People throughout the West County area are stepping up to help in the fight against COVID-19. This includes not only healthcare workers and other front-line professionals, but also local residents of all ages who have put their own health on the line to test medications that could possibly reduce the pandemic’s impact – or eliminate it once and for all.
Playing a part in reaching that goal was what motivated Jim Enright, of Chesterfield, to respond when he heard this summer about trials of potential vaccines developed by Pfizer and BioNTech taking place in the St. Louis area. Pfizer announced in November that its resulting vaccine candidate is 95% effective against the virus.
“I come from the mindset that you can’t really lead from the rear. Sometimes you have to get out front,” said Enright.
After filling out a prequalification questionnaire online, the 55-year-old went through a series of interviews and answered many detailed health questions before learning he had been accepted into the trial in August. In September, he reported to Sundance Clinical Research in Creve Coeur for the first of two injections, and received a second about a month later.
Although he doesn’t know whether he received the vaccine or a placebo, he said he did experience some unusual fatigue following both shots. In addition to his time spent in the qualification phase of the trial, he also has contributed many hours to study visits, follow-up appointments and questionnaires, a daily health monitoring journal, and periodic bloodwork which includes testing for COVID-19. He has had no symptoms or positive test results to date.
“I’m humbled and excited to be participating,” Enright said. “I’ve lived in Chesterfield for 25-plus years, so it’s neat that this is happening here locally.”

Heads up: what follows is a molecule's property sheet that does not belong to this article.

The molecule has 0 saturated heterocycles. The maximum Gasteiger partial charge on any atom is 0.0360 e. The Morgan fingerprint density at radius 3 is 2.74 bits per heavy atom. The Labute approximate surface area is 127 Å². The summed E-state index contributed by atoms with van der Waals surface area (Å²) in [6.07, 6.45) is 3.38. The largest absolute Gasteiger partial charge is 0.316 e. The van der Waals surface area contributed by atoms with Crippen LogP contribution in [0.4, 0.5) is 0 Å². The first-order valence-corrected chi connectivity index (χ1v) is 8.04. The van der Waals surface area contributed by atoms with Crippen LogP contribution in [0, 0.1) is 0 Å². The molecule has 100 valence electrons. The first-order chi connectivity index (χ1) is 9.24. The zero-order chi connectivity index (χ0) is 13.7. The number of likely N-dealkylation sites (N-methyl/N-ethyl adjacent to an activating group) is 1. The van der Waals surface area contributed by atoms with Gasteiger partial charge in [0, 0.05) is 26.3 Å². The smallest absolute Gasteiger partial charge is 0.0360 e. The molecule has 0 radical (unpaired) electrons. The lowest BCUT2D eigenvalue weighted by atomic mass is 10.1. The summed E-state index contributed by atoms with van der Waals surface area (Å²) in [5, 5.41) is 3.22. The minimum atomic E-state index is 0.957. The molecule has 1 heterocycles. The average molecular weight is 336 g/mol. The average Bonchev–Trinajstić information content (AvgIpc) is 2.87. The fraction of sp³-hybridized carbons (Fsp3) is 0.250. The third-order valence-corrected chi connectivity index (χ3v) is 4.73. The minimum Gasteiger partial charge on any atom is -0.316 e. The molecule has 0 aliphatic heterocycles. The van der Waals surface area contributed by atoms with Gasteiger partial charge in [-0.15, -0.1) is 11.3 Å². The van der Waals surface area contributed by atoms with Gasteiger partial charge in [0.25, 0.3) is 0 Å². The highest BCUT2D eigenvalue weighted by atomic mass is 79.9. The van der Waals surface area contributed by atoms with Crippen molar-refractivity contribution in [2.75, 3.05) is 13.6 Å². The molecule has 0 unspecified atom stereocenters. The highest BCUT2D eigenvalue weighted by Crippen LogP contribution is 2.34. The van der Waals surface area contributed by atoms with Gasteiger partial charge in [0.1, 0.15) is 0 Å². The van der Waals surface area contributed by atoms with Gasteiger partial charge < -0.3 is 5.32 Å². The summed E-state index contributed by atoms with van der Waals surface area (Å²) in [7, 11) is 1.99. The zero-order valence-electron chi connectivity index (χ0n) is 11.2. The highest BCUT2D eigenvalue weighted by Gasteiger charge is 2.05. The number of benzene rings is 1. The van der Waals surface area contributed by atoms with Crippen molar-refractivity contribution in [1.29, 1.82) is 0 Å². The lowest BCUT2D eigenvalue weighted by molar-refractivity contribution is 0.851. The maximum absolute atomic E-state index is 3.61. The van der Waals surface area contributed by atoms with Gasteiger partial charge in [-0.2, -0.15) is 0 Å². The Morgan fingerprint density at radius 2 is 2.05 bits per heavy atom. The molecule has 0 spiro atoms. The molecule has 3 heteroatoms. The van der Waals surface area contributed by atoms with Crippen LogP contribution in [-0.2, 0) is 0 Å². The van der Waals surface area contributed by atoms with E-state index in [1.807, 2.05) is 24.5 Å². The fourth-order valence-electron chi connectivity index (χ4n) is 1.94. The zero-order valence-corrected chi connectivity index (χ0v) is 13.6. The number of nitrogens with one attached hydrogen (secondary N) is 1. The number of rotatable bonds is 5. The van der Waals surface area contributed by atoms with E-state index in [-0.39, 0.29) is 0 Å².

The race for vaccines isn’t the only research area in which local citizens are having an impact. Residents and staff at Bethesda Dilworth, located on Big Bend Road in the Kirkwood area, also recently came forward to help in the urgent search for treatments to prevent severe cases of the virus, which has so devastated the elderly.
Bethesda was the only St. Louis area senior living organization to partner with Eli Lilly and Company on a trial of bamlanivimab, a monoclonal antibody therapy engineered from one of the first Americans to recover from COVID-19. The national trial was designed to investigate the drug for its ability to prevent SARS-CoV-2 infection and COVID-19 in residents and staff of long-term care facilities.
Kiel Peregrin, Bethesda’s senior vice president of operations, said he reached out to Eli Lilly after a resident’s son brought the trial to his attention in August. Although the company had not yet done any study work in Missouri, Peregrin said Lilly identified Bethesda as an ideal research partner due to its size, its diligence in following federal, state and local guidelines to prevent the spread of the virus within the community, and other factors.
At the same time, he said, more and more residents were voicing their desire to do whatever they could to help advance treatments for COVID-19. And just days before the trial was set to begin on Nov. 14, the U.S. Food and Drug Administration issued an emergency use authorization (EUA) for bamlanivimab for the treatment of mild-to-moderate cases of the virus.
The EUA allows use of the drug for patients testing positive who are considered at high risk for severe disease and/or hospitalization. This exciting development only increased residents’ interest in the trial, Peregrin said.
In all, 46 Bethesda Dilworth residents and staff members participated in the study, the largest number of volunteers Lilly had received at any U.S. location to date.
Their commitment, along with several hours of their time, was receiving one infused dose of either the antibody treatment or a placebo. As part of a monitoring phase which will end in May of next year, the participants keep track of their vital signs and answer a health questionnaire every day, are tested for COVID-19 at least weekly, and undergo monthly lab work.
“The great experience for us was having a high number of people wanting to be part of the solution, wanting to be part of saving lives in the future,” Peregrin said. “This has been so hard for everyone … It’s great to be part of what could become a solution.”